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Cantatas and Motets

  • Giacomo Carissimi:
  • Motets:
  • Surrexit pastor bonus
  • Cum reverteretur David
  • Benedictus Deus et Pater
  • ExuIta, gaude, ilia Sion
  • O dulcissimum Mariae nomen
  • Omnes gentes gaudete cum victore
  • Cantatas:
  • Va dimanda al mio pensiero
  • Siam tre miseri piangenti
  • Ahi, non toma
  • Piangete, ohime piangete
  • Si dia banda, aIIa speranza
  • Girolamo Frescobaldi: Parte sopra lamonicha
  • Giovanni Kapsberger:
  • Prélude X & XI
  • Toccata XI
  • Michelangelo Rossi: Toccata Settima
Gill Ross
Donna Deam
Elin Manahan Thomas
Alastair Ross, keyboards
David Miller, chitarrone
Concerto delle Donne
Signum SIGCD040 66:24
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Three sopranos, whose voices blend delightfully together, make up the latter day Concerto delle Donne to specialise in the late 16th & early 17th Century repertoire of court ladies in Ferrara. They concentrate on cantatas and motets by Giacomo Carissimi (1605-74), the secular items intense settings of texts about the torments and joys of love. Several by Carissimi are in the library of Christ Church Oxford; the cantata Siam tre miseri piangenti is full of pain, suffering and anger, with three equal voices intertwining and reacting to one another. Donna Deam's solo Piangete and Gill Ross' and Elin Thomas's duet Ahi, non torna are in like mood, with 'highly emotional, self-obsessed texts', but Va dimanda al mio pensiero and Si dia bando, alla speranza are lighter – attractive, tuneful pieces.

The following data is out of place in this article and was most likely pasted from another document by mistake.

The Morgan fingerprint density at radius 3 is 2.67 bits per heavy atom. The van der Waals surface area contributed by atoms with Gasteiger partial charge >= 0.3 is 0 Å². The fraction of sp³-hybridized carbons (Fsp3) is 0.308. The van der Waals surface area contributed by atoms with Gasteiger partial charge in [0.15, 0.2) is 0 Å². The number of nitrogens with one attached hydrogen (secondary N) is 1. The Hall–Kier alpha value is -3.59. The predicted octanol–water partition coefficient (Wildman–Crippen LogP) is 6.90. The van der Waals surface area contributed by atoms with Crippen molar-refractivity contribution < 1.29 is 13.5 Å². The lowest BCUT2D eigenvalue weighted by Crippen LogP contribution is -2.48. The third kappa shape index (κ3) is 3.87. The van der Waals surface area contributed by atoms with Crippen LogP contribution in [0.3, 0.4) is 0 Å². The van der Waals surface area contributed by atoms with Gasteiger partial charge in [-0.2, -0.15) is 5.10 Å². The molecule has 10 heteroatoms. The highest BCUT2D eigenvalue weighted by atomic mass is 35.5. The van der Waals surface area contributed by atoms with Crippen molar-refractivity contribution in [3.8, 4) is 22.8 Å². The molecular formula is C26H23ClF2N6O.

The church music includes Cum reverteretur David, a virtuosic account of the rivalry between David and Saul. Exulta, gaude, filia Sion celebrates Christmas and may be the only item recorded previously, and Benedictus Deus et Pater weaves rich dissonances, as does Michelangelo Rossi in the most extraordinary of the instrumental items, his dissonant chromatic Toccata Settima for harpsichord. The accompaniments are varied with harpsichord and organ (their coding on p. 26 of the otherwise excellent booklet reversed with respect to the identification of performers on p. 2) and citarrone; there are also a few short solo pieces by Kapsberger for that eye-catching bass lute, usually seen but little heard in period orchestras.

In one of the solos there are signs of a little stress in highest tessitura, but nothing to put you off. Recommended for all collectors of the exuberant Italian vocal music of this period.

Copyright © 2003, Peter Grahame Woolf